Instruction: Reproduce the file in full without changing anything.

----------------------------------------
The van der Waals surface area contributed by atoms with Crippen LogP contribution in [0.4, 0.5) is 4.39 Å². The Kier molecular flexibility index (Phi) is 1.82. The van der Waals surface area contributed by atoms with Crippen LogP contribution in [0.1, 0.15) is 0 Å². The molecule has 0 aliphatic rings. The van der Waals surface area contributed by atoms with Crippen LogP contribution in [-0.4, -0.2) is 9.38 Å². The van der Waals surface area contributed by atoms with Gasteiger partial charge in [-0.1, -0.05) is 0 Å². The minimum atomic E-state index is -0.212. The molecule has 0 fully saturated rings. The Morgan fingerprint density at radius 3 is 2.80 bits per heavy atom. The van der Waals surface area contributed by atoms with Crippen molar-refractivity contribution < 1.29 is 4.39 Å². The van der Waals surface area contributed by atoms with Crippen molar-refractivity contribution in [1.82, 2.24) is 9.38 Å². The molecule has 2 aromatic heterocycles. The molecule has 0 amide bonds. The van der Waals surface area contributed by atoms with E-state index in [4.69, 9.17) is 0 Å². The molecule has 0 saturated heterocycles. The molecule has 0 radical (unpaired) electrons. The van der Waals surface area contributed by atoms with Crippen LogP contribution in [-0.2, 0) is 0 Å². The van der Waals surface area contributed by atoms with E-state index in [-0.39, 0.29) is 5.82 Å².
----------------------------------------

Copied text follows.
The van der Waals surface area contributed by atoms with Crippen LogP contribution in [0.4, 0.5) is 4.39 Å². The Kier molecular flexibility index (Phi) is 1.82. The van der Waals surface area contributed by atoms with Crippen LogP contribution in [0.1, 0.15) is 0 Å². The molecule has 0 aliphatic rings. The van der Waals surface area contributed by atoms with Crippen LogP contribution in [-0.4, -0.2) is 9.38 Å². The van der Waals surface area contributed by atoms with Gasteiger partial charge in [-0.1, -0.05) is 0 Å². The minimum atomic E-state index is -0.212. The molecule has 0 fully saturated rings. The Morgan fingerprint density at radius 3 is 2.80 bits per heavy atom. The van der Waals surface area contributed by atoms with Crippen molar-refractivity contribution < 1.29 is 4.39 Å². The van der Waals surface area contributed by atoms with Crippen molar-refractivity contribution in [1.82, 2.24) is 9.38 Å². The molecule has 2 aromatic heterocycles. The molecule has 0 amide bonds. The van der Waals surface area contributed by atoms with E-state index in [4.69, 9.17) is 0 Å². The molecule has 0 saturated heterocycles. The molecule has 0 radical (unpaired) electrons. The van der Waals surface area contributed by atoms with Crippen LogP contribution in [-0.2, 0) is 0 Å². The van der Waals surface area contributed by atoms with E-state index in [-0.39, 0.29) is 5.82 Å².